I think there is so much 'selfishness' involved in our drinking. We don't want to sacrifice for our representation of Christ in front of non-believers, we don't want to stop after 2 if we 'feel' just fine, we don't want to really know the truth about drinking b/c it might make us re-define how and when we participate. We so forget that this life is not about us and what we 'want', but God. And what God says, as you've put so well, is very clear. I certainly don't side over in the camp of "never ever drink", but i'm so tired of the other side that looks no different then a non-believer when they participate.

    Your bullets at the end are thought-provoking and well stated. Thanks again man.

    van.diesel said...

    music - many thanks for the kind words...

    be sure and tell all your friends. ;-)

    goodwillhiking said...

    in response to your comment that you don't drink to alter your mood: i wonder about Psalm 104:15 that you cited in you earlier post. it presents "wine that gladdens the heart of man" as a blessing from God. is it wrong if the alcohol "gladdens your heart"? clearly the author of the psalm is referring to the mood-altering effect of the wine. i'm mainly playing devil's advocate here, but any thoughts?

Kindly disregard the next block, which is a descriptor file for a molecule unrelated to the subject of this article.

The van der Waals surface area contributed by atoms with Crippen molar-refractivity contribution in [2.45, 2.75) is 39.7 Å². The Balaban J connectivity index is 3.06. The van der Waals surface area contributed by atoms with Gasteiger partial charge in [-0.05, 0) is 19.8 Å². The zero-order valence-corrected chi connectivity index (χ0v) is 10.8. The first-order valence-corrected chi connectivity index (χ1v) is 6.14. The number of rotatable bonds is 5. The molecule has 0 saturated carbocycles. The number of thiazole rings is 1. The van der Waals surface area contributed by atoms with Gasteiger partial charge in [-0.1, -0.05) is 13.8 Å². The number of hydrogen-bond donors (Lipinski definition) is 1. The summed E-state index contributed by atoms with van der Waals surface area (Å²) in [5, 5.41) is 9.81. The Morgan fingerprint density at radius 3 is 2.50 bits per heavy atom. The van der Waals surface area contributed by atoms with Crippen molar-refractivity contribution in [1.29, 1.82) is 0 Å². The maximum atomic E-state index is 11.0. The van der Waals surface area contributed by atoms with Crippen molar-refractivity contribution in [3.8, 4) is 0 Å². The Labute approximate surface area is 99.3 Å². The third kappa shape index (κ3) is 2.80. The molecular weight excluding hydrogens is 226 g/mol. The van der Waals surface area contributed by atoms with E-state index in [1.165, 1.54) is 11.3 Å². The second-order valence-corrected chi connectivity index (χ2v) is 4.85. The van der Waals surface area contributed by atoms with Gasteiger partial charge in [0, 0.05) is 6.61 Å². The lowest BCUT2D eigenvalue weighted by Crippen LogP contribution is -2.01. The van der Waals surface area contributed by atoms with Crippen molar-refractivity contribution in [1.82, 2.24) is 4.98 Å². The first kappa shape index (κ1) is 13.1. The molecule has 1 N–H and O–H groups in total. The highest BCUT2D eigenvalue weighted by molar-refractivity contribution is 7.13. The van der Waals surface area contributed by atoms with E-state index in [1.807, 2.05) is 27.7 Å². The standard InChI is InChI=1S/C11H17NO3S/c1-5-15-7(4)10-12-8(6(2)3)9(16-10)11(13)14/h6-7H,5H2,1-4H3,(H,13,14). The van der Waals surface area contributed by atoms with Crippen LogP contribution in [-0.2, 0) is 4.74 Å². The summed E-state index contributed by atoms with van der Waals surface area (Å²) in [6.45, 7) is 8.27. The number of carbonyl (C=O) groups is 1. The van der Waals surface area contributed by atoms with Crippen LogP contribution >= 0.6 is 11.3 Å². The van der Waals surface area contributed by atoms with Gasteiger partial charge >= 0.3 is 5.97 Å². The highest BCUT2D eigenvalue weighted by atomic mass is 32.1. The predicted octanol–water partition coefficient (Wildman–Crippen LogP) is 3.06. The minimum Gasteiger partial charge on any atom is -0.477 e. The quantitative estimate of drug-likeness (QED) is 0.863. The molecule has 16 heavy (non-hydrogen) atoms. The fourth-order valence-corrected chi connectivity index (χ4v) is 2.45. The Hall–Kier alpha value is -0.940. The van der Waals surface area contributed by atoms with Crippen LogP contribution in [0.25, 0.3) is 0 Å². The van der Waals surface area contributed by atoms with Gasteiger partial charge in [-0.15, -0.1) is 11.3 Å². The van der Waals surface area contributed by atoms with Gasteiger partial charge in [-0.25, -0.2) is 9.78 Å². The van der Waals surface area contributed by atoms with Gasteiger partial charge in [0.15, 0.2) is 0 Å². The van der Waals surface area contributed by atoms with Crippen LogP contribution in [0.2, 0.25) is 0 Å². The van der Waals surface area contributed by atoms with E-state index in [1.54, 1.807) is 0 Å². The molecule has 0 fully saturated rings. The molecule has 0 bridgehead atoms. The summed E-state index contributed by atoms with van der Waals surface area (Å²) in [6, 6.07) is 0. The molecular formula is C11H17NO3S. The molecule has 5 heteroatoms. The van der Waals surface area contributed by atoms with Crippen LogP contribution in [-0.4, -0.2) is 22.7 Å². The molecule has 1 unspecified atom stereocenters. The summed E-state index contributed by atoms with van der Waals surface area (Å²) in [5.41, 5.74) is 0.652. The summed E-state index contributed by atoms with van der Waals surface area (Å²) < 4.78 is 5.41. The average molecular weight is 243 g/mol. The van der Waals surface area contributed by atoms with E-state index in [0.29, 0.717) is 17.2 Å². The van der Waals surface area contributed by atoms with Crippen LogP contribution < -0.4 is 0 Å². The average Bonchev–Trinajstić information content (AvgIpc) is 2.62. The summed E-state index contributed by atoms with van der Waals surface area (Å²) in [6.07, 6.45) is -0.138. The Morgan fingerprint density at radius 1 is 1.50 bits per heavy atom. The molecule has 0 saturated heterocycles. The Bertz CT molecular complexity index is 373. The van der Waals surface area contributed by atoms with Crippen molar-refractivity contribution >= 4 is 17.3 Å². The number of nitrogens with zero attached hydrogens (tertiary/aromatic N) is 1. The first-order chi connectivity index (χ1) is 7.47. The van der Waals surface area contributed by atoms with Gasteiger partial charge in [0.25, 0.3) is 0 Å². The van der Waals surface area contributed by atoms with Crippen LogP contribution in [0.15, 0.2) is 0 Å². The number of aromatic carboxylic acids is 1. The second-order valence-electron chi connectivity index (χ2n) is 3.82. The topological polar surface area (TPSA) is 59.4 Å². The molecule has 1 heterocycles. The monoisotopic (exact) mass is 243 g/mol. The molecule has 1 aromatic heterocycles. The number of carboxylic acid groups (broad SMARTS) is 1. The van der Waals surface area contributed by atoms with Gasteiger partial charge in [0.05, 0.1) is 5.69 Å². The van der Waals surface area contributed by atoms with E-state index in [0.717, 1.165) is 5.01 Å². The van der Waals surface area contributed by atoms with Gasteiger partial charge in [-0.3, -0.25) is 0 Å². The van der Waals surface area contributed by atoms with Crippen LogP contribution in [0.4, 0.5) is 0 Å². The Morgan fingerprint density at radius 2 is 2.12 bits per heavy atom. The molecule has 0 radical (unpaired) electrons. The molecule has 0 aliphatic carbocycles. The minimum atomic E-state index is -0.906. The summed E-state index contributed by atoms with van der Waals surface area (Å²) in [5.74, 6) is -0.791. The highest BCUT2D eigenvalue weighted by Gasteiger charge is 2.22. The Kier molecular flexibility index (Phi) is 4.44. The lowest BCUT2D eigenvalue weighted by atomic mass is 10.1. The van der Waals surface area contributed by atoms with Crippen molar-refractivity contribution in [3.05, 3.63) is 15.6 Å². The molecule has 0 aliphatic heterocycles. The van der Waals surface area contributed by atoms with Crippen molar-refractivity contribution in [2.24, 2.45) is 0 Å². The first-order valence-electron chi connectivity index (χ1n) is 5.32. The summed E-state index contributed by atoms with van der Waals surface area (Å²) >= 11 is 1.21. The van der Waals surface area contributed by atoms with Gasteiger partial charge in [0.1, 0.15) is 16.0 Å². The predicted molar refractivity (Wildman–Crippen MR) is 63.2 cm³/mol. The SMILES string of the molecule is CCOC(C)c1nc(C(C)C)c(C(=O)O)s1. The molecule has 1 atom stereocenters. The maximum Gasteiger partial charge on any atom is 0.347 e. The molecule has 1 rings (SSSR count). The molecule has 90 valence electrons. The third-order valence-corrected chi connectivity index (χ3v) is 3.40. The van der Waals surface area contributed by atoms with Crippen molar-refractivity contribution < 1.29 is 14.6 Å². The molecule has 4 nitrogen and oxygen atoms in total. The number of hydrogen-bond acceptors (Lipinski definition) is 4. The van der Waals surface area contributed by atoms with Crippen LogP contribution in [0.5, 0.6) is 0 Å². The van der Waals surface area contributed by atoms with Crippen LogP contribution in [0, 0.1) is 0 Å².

van.diesel said...

    Good question, Good Will. I would not say it is wrong if the wine gladdens one's heart. I would not necessarily say it is wrong if a person, within reasonable bounds, has a drink to calm oneself or relax, etc. This is simply my own conviction regarding the matter - if I realize I'm heading toward having a drink to alter my mood, I don't.

    Let me explain why - we are not blind to man's tendency to take things to the extreme, even "good" things. Because I am dealing with a substance that has the potential of becoming addictive (as many things can, chemically or otherwise), I simply find it wise in my own life to establish that boundary. This is how it plays out in my mind - if today I have a hard day, come home, pour some wine to relax... over time, I fear that more and more consumption would be necessary to achieve that effect. This may not necessarily happen, but I know many a man has ventured too far down that path. These are not a "word from the Lord" per se - I simply find it wise.

    Psalm 104:15 ... presents "wine that gladdens the heart of man" as a blessing from God. ... clearly the author of the psalm is referring to the mood-altering effect of the wine.

    I don't know if I agree with this in the sense I think you are presenting it. I take the context to be that man is thankful for all that God has provided for him - food, wine, bread. In that aspect, his mood - his disposition - is one of thankfulness. But I'm not certain the verse specifically refers to the chemical, mood-altering properties of wine.